News Flash

Water Wisdom

Posted on: August 1, 2021

National Water Quality Month – Your Water is Clean, Safe, and High Quality - August 2021

Every August is National Water Quality Month, and it’s a great opportunity to remind ourselves of how important clean, high-quality water is every day, to every person, to our environment and wildlife, and to our entire planet. Especially in a drought, we must remember to protect the quality of our drinking water, our lakes and waterways, and our oceans.

Ensuring water quality is at the very core of the District’s everyday work. We are focused on providing safe, high-quality water to meet our community's present and future needs.  

All of the water we supply to our customers is from the Santa Cruz Mid-County Groundwater Basin, and we regularly test that water from each of our groundwater wells to ensure it is clean and safe. In fact, we test for over 140 possible contaminants and then report the results to the community in our annual Water Quality Report. Any contaminants that may be found are removed or reduced to safe levels through our treatment process, in compliance with State and Federal Drinking Water Standards, before water is pumped into the distribution system.  

We’re proud to report that the water delivered to you meets or exceeds all of those standards. And, we are committed to maintaining those high standards, as water quality regulations continue to evolve and become even more stringent. You can read our 2020 Water Quality Report at soquelcreekwater.org/210/Water-Quality-Report. 

As this is Water Quality Month, I thought it would be fun to share with you a few ideas to help you and your family do your part in keeping our water quality to the very highest standards. How many of these are you already doing? How many more can you put into regular practice? 

  • Put nothing but water down storm drains. Water in those drains flows to our natural waterways, the groundwater, and the ocean, taking with it any contaminants or trash it may contain. Only stormwater and other clean water should go into storm drains - no litter, chemicals, soaps, pool water, or other water that contains harsh chemicals. 
  • Decrease polluted runoff on your property by replacing paved surfaces, where possible, with low-water-use landscaping or porous surfaces. 
  • Avoid using chemical fertilizers and pesticides. These can easily wash off your property and enter the natural water system, ending up in waterways.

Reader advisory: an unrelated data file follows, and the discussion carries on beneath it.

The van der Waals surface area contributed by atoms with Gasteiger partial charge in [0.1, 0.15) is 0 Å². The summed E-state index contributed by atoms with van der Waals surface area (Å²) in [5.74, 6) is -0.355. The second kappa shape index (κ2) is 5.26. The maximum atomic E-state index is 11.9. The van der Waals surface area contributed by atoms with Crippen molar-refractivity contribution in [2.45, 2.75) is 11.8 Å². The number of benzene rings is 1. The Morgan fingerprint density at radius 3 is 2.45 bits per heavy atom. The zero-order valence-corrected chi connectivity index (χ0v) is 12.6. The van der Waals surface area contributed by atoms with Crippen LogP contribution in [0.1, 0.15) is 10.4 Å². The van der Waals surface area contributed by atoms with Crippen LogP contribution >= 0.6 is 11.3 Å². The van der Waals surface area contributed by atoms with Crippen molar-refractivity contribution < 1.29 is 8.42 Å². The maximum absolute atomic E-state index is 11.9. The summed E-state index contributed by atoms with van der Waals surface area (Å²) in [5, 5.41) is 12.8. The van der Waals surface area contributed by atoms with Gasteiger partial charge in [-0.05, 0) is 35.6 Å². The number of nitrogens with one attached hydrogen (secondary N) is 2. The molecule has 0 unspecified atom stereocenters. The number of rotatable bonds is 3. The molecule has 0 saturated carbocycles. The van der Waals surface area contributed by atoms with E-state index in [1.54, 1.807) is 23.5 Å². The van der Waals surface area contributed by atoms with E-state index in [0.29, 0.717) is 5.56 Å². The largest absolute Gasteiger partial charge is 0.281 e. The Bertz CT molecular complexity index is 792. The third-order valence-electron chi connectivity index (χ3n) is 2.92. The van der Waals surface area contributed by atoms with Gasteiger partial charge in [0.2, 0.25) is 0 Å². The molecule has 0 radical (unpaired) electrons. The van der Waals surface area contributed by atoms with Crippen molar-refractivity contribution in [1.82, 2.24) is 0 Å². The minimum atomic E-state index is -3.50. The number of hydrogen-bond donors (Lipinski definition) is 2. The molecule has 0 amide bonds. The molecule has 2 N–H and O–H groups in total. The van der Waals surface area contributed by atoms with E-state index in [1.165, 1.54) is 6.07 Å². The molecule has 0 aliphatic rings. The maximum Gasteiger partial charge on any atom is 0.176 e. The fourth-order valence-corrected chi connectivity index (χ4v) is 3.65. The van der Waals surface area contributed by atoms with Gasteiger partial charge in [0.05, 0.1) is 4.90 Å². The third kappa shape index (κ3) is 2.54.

• Choose non-toxic cleaners, avoid antibacterial soaps, and never put medications down the drain or toilet. 
  • Pick up after your pets — that waste material can also get washed away into the storm drains. 
  • Check your vehicles for fluid leaks — this ends up on the street and eventually into the natural water system. 
  • Try to patronize "green" carwashes that recycle their water. 

The District’s water quality goals are a big part of the new supplemental water supply coming to the District – Pure Water Soquel. This project will put recycled water (purple pipe water) through an additional, three-step advanced purification process: microfiltration, reverse osmosis, and ultraviolet light with advanced oxidation. The result is purified water of near-distilled quality. The purified water will be pumped underground to recharge the groundwater basin, providing a drought-proof supply of clean, safe water, and creating a barrier to seawater contamination (that is already occurring in some areas).  

The quality (and quantity - 1,500 acre-feet per year!) of this purified water is of great importance to not only the District and its customers, but to Santa Cruz, Central Water District, and the thousands of others who share the Santa Cruz Mid-County Groundwater Basin. 

I encourage you to learn more about National Water Quality Month (nationalwaterqualitymonth.org), and about the relatively small amount of freshwater we have on planet Earth. Protecting that water quality starts right here, in a partnership between the District and the community we serve. Together, we are contributing to our water quality – and what we and others do on a local basis, will in turn contribute positively to the worldwide issue of water quality. 


 

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